In its initial stages, the retreat of the Canadian dollar from parity with the U.S. greenback was treated by commentators as unambiguously positive for the Canadian economy, especially our allegedly beleaguered manufacturing sector. But as the loonie sinks below 90 cents (U.S.), doubts are starting to creep in.
The costs of a lower exchange rate are adding up. Cross-border shoppers, including on-line consumers, feel an immediate loss of their purchasing power. Surcharges are appearing on travel packages as Canadians book flights to escape an unusually harsh winter.
But the most harmful impact for most people is on gasoline prices. Because of the integrated North American market for gasoline, we pay the same price in U.S. dollars as Americans. So when the loonie drops in value, prices in Canada automatically go up. This effect was clearly evident in December's consumer price index. Over the previous 12 months, gasoline prices in the U.S. fell 1 per cent, while in Canada they rose 4.7 per cent. This differential will widen in January when the loonie's depreciation accelerated.
It is not just consumers who face higher prices. Businesses import most of their machinery and equipment, a major determinant of productivity. Faced with higher prices for these imports, firms will rein-in capital investment, which will slow the future growth of wages for workers. Even governments will feel the pinch, as their cost of servicing foreign debt rises in lockstep with a lower dollar.
Meanwhile, the benefits of the lower dollar are largely confined to the export sector, notably manufacturing. Not that manufacturing really needs much help, as demand from the U.S. auto and housing industries continues to improve. Factory sales in November increased for the sixth time in seven months, reaching $50.5-billion compared with their low of $38.3-billion in 2009. Manufacturing sales are within spitting distance of setting an all-time high, something they should do in 2014. Hardly the picture of an industry needing resuscitation.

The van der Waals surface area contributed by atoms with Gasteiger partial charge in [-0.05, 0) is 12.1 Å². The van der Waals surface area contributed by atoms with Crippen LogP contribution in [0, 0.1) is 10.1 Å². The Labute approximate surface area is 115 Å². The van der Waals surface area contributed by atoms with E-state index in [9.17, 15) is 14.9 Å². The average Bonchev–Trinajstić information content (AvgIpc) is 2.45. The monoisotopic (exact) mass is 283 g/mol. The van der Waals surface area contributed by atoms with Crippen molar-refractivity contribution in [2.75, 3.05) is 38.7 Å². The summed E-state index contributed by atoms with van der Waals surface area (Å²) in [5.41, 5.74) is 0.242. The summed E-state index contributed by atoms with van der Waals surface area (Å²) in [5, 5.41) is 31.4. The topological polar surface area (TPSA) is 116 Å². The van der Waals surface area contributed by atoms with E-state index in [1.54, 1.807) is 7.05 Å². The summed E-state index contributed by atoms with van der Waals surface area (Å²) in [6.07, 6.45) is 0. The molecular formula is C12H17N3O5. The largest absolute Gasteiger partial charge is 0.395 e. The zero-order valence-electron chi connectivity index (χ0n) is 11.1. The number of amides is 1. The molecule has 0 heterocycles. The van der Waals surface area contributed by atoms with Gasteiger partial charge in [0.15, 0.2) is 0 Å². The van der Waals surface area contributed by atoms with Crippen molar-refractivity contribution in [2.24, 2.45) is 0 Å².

Exporters clearly welcome the extra boost their prices and profits get from the lower exchange rate, but they will not materially change plans for output and employment. Industries doing well before the loonie's dip will continue to expand, while depreciation offers little salvation for struggling exporters like BlackBerry, whose wounds are self-inflicted. This reflects how firms had fully adapted to nearly six years of parity with the U.S. dollar.
So there is no reason to expect the trend of factory output to change significantly in 2014, but consumers increasingly will feel the pinch from higher prices as retail inventories are replenished and hedging strategies expire. The net result of demand shifting from households to exports in response to the devalued dollar will be lower growth overall.
A falling exchange rate almost always lowers living standards. No country has ever devalued its way to prosperity. It didn't work for Canada in the 1990s, and it won't work now. However, the myth that devaluation raises incomes is powerful in countries that fall under its sway. In Canada, job growth in manufacturing in the 1990s was led by low wage industries such as clothing, textiles and furniture, implying Canada bought into imitating the business model of Bangladesh. Whatever we were thinking back then, let's not deceive ourselves this time around that low-cost exports based on a low dollar will make us rich.
So why are some economists so enthusiastic about a lower exchange rate? Partly because our macro models never met a devaluation they didn't like, since the benefits for exports are easy to model but the cost from higher prices and lower investment are subtle and hard to quantify. At a conference of macroeconomists last fall, between sessions I pointedly asked several experts if this bias remains in current macro models, and the answer emphatically was yes. Macroeconomists also stress how little they understand exchange rate movements, something clearly on display in the unexpected speed and severity of the dollar's slide. One of the few benefits of the lower dollar is silencing talk about the loonie being a 'petro-currency,' since steady oil prices in recent months cannot explain the weaker dollar.
Hopefully, the lower loonie will be a temporary phenomenon. The depreciation became pronounced in late October after the Bank of Canada shifted its bias from raising interest rates to neutral. If growth in our major trading partners, especially the U.S., picks up, the Bank may quickly revert to its upward bias for interest rates, encouraged by higher consumer prices.
Philip Cross is a Fellow at the Macdonald-Laurier Institute and the former Chief Economic Analyst at Statistics Canada